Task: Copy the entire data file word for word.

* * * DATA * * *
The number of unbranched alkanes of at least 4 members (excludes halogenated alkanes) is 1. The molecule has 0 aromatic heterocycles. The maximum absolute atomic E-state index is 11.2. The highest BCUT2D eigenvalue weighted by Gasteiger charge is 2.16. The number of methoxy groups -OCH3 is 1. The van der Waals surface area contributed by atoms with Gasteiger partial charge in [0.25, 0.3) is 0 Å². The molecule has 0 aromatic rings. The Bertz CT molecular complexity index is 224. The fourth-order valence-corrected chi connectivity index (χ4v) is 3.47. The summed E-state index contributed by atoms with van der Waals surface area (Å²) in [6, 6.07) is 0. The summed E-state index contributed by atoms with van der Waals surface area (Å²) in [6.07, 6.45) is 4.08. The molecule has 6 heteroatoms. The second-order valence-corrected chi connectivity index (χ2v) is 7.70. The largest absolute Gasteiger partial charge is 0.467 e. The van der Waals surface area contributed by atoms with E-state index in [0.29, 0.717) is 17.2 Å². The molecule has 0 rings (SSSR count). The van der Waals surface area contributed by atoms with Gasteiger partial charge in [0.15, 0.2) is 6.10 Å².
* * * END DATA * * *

The number of unbranched alkanes of at least 4 members (excludes halogenated alkanes) is 1. The molecule has 0 aromatic heterocycles. The maximum absolute atomic E-state index is 11.2. The highest BCUT2D eigenvalue weighted by Gasteiger charge is 2.16. The number of methoxy groups -OCH3 is 1. The van der Waals surface area contributed by atoms with Gasteiger partial charge in [0.25, 0.3) is 0 Å². The molecule has 0 aromatic rings. The Bertz CT molecular complexity index is 224. The fourth-order valence-corrected chi connectivity index (χ4v) is 3.47. The summed E-state index contributed by atoms with van der Waals surface area (Å²) in [6, 6.07) is 0. The summed E-state index contributed by atoms with van der Waals surface area (Å²) in [6.07, 6.45) is 4.08. The molecule has 6 heteroatoms. The second-order valence-corrected chi connectivity index (χ2v) is 7.70. The largest absolute Gasteiger partial charge is 0.467 e. The van der Waals surface area contributed by atoms with E-state index in [0.29, 0.717) is 17.2 Å². The molecule has 0 rings (SSSR count). The van der Waals surface area contributed by atoms with Gasteiger partial charge in [0.15, 0.2) is 6.10 Å².